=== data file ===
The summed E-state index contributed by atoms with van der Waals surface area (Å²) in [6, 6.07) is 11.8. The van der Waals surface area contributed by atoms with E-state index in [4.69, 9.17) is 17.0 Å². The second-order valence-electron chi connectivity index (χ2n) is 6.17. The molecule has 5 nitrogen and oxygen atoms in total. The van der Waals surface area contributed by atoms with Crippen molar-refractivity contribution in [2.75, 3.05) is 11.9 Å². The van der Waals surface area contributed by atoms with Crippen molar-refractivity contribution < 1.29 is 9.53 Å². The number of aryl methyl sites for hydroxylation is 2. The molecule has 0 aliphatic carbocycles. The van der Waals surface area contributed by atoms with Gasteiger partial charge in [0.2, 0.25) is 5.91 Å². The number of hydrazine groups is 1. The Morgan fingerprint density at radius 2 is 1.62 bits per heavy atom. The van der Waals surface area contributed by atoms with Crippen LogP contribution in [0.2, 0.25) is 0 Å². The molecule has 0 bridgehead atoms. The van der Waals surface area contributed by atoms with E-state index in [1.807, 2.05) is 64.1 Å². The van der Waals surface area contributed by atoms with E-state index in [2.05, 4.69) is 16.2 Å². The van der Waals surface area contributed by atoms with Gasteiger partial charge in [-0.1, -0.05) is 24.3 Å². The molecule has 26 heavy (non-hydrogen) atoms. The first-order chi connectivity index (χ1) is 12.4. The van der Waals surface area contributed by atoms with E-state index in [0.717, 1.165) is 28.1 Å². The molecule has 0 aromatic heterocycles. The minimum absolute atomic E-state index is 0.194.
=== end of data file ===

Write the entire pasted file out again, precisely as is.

The summed E-state index contributed by atoms with van der Waals surface area (Å²) in [6, 6.07) is 11.8. The van der Waals surface area contributed by atoms with E-state index in [4.69, 9.17) is 17.0 Å². The second-order valence-electron chi connectivity index (χ2n) is 6.17. The molecule has 5 nitrogen and oxygen atoms in total. The van der Waals surface area contributed by atoms with Crippen molar-refractivity contribution in [2.75, 3.05) is 11.9 Å². The van der Waals surface area contributed by atoms with Crippen molar-refractivity contribution < 1.29 is 9.53 Å². The number of aryl methyl sites for hydroxylation is 2. The molecule has 0 aliphatic carbocycles. The van der Waals surface area contributed by atoms with Gasteiger partial charge in [0.2, 0.25) is 5.91 Å². The number of hydrazine groups is 1. The Morgan fingerprint density at radius 2 is 1.62 bits per heavy atom. The van der Waals surface area contributed by atoms with Crippen LogP contribution in [0.2, 0.25) is 0 Å². The molecule has 0 bridgehead atoms. The van der Waals surface area contributed by atoms with E-state index in [1.807, 2.05) is 64.1 Å². The van der Waals surface area contributed by atoms with E-state index in [2.05, 4.69) is 16.2 Å². The van der Waals surface area contributed by atoms with Gasteiger partial charge in [-0.1, -0.05) is 24.3 Å². The molecule has 26 heavy (non-hydrogen) atoms. The first-order chi connectivity index (χ1) is 12.4. The van der Waals surface area contributed by atoms with E-state index in [0.717, 1.165) is 28.1 Å². The molecule has 0 aromatic heterocycles. The minimum absolute atomic E-state index is 0.194.